VLADIMIR LENIN

VLADIMIR LENIN

I’m not clear on this point: Was Rochelle of “Rochelle, Rochelle” a native of Milan who happened to have relatives in Minsk, or  was she a native of Minsk who had emigrated to Milan? While we’re pondering that question, there is one native of Ulyanovsk – Simbirsk to you old timers – who may be making his own trek to the capital of Belarus that became a household word thanks to Larry David and Jerry Seinfeld. 

Pravda is reporting that Vladimir Lenin’s mummified body may be removed from its tomb in Red Square and taken to Minsk, where it will be buried – perhaps no longer placed on public display in a crystal casket. As I mentioned here previously, Lenin – whom Pravda describes as the “leader of the world’s working class” – has already suffered the indignity of wearing the same suit for three years, and he’s not in line for a new one ITE – “in this economy.” Now, it appears from the Pravda report, the Russian government – which seems to only half-heartedly revere the old Bolshevik – may soon dispatch him to the republic from which he sprung – and the government of Belarus has said it would be glad to have him. In fact, a monument reminiscent of the tomb in Red Square is likely to be built to receive him.

 

ALEXANDER LUKASHENKO

ALEXANDER LUKASHENKO

The issue of actually burying the Hero of the Proletariat apparently is controversial: the Russian Orthodox Church, for instance, would like him out of sight and out of mind, but the president of Belarus, Alexander Lukashenko, says burying Lenin would be a crime. According to Pravda, there’s a strong nostalgia in Belarus for the glory days of the Soviet Union – no doubt among folks with medium-term memory disorder.

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SANDRA DENNIS

SANDRA DENNIS

Sandra Dennis, the actress, once told me about an embarrassing moment she had when she stopped in to see how Valdimir Lenin was making out in his tomb in Red Square. Well, it would have been embarrassing if it had happened to anyone else. I’m not sure – considering the glee with which she described it – that Sandra didn’t enjoy it. She was with another actress, touring what was then the Soviet Union, when they made the obligatory stop at Lenin’s place of repose. As they descended to the crypt, Sandra said, the temperature got colder and colder, giving them a sense of formality and sobriety. That feeling ended abruptly, she said, when they first caught sight of Lenin’s body in its crystal coffin. “All I could think of was Snow White,” she told me, “and I burst out laughing. It was bad enough, but the sound was echoing all through the tomb.” Somehow, I would have expected nothing else from Sandra, who was a lot like many of the quirky characters she played on the screen.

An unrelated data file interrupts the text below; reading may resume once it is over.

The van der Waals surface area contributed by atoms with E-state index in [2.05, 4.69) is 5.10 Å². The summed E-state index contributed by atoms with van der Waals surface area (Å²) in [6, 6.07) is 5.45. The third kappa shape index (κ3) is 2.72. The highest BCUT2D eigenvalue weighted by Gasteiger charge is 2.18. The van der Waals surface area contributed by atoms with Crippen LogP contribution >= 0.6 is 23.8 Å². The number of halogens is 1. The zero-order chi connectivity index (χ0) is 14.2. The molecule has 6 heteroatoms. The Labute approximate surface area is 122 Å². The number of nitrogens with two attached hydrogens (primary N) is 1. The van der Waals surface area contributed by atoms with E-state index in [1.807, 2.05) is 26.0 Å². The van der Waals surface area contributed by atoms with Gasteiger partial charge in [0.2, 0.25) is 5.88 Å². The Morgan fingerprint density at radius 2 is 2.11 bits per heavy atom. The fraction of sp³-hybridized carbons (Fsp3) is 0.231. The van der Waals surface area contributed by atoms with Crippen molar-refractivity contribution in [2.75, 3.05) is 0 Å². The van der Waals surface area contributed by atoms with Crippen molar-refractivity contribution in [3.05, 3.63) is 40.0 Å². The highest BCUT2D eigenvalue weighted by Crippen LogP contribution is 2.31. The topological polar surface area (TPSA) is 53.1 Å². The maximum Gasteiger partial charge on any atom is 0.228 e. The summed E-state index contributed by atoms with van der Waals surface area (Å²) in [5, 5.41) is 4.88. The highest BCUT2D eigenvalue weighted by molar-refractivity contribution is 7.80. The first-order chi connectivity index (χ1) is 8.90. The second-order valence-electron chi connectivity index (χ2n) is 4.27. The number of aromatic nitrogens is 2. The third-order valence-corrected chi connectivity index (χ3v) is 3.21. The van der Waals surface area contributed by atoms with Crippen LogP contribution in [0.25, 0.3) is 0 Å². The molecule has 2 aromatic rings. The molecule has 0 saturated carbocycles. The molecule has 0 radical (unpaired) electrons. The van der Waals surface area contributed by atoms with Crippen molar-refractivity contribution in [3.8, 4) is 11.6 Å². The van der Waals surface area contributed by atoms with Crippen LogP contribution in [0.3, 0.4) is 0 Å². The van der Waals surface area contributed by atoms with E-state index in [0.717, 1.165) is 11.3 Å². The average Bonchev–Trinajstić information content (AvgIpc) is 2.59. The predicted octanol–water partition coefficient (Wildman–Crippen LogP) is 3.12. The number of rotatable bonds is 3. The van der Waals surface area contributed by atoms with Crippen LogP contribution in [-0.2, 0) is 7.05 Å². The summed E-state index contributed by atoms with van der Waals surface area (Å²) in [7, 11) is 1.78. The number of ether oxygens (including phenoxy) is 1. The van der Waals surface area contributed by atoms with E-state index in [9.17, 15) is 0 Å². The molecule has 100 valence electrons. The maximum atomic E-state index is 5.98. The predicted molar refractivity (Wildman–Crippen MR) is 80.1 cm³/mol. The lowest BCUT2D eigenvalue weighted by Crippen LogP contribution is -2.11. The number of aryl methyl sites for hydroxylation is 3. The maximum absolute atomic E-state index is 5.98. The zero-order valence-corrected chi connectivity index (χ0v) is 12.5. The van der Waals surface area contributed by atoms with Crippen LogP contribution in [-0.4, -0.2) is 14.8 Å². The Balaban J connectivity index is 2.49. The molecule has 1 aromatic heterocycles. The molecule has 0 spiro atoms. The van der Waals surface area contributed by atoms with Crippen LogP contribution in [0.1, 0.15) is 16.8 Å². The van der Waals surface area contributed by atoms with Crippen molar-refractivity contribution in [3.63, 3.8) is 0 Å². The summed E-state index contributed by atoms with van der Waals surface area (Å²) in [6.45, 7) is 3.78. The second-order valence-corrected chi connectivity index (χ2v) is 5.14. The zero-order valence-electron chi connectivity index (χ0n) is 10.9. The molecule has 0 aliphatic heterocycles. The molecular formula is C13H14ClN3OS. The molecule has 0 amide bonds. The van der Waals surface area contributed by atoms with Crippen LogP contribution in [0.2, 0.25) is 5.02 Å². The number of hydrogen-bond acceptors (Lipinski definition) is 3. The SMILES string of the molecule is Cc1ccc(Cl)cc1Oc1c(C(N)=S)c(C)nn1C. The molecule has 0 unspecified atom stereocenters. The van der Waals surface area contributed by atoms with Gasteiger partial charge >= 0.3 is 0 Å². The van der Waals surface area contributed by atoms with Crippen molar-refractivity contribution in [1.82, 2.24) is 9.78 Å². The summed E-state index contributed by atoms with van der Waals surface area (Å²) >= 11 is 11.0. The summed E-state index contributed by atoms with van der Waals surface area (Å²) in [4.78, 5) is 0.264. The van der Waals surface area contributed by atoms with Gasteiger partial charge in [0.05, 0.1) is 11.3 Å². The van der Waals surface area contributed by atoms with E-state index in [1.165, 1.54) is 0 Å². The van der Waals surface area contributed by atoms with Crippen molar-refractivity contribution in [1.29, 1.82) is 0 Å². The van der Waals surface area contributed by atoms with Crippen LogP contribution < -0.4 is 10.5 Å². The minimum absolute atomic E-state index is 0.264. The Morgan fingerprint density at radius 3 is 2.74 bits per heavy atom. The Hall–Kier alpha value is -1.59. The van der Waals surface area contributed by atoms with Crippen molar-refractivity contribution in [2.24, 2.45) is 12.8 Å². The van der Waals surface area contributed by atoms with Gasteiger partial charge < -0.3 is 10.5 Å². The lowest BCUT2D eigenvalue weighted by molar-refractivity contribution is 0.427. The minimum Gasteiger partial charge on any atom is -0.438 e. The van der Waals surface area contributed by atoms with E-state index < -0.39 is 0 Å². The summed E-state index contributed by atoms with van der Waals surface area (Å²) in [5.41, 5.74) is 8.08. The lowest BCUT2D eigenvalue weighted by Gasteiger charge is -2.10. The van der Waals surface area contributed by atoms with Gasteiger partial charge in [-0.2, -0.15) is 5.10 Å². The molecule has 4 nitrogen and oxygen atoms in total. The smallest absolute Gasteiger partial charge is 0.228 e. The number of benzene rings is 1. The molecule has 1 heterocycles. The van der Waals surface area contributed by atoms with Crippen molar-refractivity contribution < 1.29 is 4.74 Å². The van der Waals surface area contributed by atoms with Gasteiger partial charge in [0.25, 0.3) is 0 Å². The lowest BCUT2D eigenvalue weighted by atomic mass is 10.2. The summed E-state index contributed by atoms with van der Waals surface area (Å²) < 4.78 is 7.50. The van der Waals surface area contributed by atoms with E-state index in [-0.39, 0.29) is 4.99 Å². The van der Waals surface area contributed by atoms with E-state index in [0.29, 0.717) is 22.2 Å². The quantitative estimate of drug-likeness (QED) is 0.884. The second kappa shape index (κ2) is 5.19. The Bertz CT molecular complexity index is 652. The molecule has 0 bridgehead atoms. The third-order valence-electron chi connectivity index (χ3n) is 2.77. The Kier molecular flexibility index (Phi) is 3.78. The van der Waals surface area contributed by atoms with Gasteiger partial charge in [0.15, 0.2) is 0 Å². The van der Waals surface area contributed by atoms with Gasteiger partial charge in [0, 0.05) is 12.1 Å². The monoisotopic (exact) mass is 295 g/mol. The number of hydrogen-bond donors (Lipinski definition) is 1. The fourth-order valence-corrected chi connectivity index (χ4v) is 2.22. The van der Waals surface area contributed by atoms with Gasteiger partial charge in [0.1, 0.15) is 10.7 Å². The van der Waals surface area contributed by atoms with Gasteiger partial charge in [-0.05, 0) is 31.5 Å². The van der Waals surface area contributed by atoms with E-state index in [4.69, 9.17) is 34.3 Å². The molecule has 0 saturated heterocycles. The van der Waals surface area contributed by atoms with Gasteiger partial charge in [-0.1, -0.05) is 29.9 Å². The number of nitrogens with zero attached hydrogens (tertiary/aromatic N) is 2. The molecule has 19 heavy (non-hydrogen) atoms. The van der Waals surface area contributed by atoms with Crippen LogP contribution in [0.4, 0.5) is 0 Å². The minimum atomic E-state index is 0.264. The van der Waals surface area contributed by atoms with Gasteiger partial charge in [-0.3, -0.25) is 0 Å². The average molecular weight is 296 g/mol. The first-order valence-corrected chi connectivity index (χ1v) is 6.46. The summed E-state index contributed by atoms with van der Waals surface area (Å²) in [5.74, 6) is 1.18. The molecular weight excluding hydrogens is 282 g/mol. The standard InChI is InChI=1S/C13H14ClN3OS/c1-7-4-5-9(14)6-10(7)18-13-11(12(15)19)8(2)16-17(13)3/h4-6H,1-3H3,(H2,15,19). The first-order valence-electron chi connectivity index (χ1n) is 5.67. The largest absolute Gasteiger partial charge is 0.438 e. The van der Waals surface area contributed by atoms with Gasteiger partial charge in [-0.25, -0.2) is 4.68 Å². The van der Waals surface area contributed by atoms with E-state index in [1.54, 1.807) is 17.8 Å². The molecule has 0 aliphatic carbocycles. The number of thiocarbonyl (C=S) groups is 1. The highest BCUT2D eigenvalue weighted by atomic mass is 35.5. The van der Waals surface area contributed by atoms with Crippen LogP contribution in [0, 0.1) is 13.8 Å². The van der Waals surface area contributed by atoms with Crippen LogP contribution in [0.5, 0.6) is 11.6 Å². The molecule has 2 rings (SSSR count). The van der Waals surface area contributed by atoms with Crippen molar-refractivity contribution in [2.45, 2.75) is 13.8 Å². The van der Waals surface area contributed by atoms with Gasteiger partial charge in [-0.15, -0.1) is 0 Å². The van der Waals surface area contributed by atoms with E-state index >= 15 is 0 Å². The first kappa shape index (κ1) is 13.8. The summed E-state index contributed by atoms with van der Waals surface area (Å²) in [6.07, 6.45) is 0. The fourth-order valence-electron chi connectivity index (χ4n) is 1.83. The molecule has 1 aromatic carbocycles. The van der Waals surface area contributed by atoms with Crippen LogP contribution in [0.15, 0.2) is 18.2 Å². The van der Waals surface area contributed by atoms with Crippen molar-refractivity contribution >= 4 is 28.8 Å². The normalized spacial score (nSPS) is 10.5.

Well, Sandra might have appreciated the following story that appeared in Pravda this week, pointing out just how tough times are:
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THE BODY OF VLADIMIR LENIN, the leader of the Great October Revolution, will be left without a new suit this year due to the economic problems in Russia . Lenin’s clothes have not been changed after two months of prophylactic measures, although there is a strong need to have the mummy displayed in new clothes, The Trud newspaper wrote.  

LENIN IN REPOSE

LENIN IN REPOSE

Lenin has been wearing the army type jacket for 17 years as his mummified body was resting in the Mausoleum on Red Square . His clothes need to be changed once in three years. Most recent change of Lenin’s suit took place in 2003.

The funding is hardly enough for embalming activities, specialists of Lenin’s Tomb complain. “The state has not been assigning anything since 1992. We live at the expense of the Lenin’s Tomb Fund. Then there is this crisis going on,” an embalmer said.

 

Lenin’s body is dressed in expensive custom-made suits made of Swiss lustrine – the fabric, which Vladimir Lenin preferred when he was alive. The suit has a modern cut, which is still popular nowadays in men’s fashion. If specialists do not change the suit during the prophylactic works, they steam-clean and press it thoroughly: a slight speck of dirt can ruin the embalming effect.

 

Lenin’s mummy has been exposed to biochemical treatment this year. It was placed in the bathtub filled with the solution of herbs that produce the embalming effect. “This is a unique technology. It will help the body keep up its shape for some 100 years,” an embalmer said.

 

Lenin’s Tomb opened its doors for the general public again on April 18. Russia will mark the 139th anniversary of Lenin’s birthday on April 22. A visitor is first shown to the check point in the Tomb, where they will have to leave photo and video cameras, cell phones, large metal items and any types of drinks. Visitors are not allowed to either eat or drink during the viewing. Men are supposed to remove hats. It is not allowed to keep one’s hands in their pockets during the viewing either.